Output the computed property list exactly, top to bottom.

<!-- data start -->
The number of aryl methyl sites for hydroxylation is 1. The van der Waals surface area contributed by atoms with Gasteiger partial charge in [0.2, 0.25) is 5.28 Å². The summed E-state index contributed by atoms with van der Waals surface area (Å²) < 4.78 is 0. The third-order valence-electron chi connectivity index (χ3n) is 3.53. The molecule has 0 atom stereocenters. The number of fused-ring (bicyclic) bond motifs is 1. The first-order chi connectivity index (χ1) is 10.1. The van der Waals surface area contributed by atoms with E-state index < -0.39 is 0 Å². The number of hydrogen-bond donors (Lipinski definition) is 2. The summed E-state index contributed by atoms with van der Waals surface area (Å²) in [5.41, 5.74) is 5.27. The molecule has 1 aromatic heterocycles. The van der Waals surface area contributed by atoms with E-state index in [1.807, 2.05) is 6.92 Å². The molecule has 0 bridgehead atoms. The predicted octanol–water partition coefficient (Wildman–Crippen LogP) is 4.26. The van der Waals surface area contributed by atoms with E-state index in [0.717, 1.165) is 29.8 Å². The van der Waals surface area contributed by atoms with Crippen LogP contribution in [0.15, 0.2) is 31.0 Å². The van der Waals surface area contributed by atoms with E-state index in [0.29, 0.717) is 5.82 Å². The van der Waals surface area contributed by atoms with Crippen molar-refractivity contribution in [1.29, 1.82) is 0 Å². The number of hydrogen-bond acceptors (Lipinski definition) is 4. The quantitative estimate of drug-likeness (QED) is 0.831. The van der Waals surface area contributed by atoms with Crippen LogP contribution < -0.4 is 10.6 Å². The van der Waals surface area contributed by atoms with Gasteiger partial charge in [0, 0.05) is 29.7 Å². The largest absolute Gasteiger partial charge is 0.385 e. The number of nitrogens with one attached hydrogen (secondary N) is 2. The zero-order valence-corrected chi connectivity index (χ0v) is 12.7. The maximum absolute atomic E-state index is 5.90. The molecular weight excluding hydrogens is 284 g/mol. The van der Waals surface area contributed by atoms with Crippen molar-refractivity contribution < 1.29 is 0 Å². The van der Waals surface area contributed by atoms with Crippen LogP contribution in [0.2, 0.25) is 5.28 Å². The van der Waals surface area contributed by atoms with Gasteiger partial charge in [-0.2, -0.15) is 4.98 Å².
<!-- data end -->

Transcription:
The number of aryl methyl sites for hydroxylation is 1. The van der Waals surface area contributed by atoms with Gasteiger partial charge in [0.2, 0.25) is 5.28 Å². The summed E-state index contributed by atoms with van der Waals surface area (Å²) < 4.78 is 0. The third-order valence-electron chi connectivity index (χ3n) is 3.53. The molecule has 0 atom stereocenters. The number of fused-ring (bicyclic) bond motifs is 1. The first-order chi connectivity index (χ1) is 10.1. The van der Waals surface area contributed by atoms with E-state index < -0.39 is 0 Å². The number of hydrogen-bond donors (Lipinski definition) is 2. The summed E-state index contributed by atoms with van der Waals surface area (Å²) in [5.41, 5.74) is 5.27. The molecule has 1 aromatic heterocycles. The van der Waals surface area contributed by atoms with E-state index in [1.807, 2.05) is 6.92 Å². The molecule has 0 bridgehead atoms. The predicted octanol–water partition coefficient (Wildman–Crippen LogP) is 4.26. The van der Waals surface area contributed by atoms with E-state index in [0.717, 1.165) is 29.8 Å². The van der Waals surface area contributed by atoms with Crippen LogP contribution in [0.15, 0.2) is 31.0 Å². The van der Waals surface area contributed by atoms with E-state index in [0.29, 0.717) is 5.82 Å². The van der Waals surface area contributed by atoms with Crippen molar-refractivity contribution in [1.29, 1.82) is 0 Å². The number of hydrogen-bond acceptors (Lipinski definition) is 4. The quantitative estimate of drug-likeness (QED) is 0.831. The van der Waals surface area contributed by atoms with Crippen LogP contribution < -0.4 is 10.6 Å². The van der Waals surface area contributed by atoms with Gasteiger partial charge in [0, 0.05) is 29.7 Å². The largest absolute Gasteiger partial charge is 0.385 e. The number of nitrogens with one attached hydrogen (secondary N) is 2. The zero-order valence-corrected chi connectivity index (χ0v) is 12.7. The maximum absolute atomic E-state index is 5.90. The molecular weight excluding hydrogens is 284 g/mol. The van der Waals surface area contributed by atoms with Crippen molar-refractivity contribution < 1.29 is 0 Å². The van der Waals surface area contributed by atoms with Crippen LogP contribution in [0.2, 0.25) is 5.28 Å². The van der Waals surface area contributed by atoms with Gasteiger partial charge in [-0.2, -0.15) is 4.98 Å².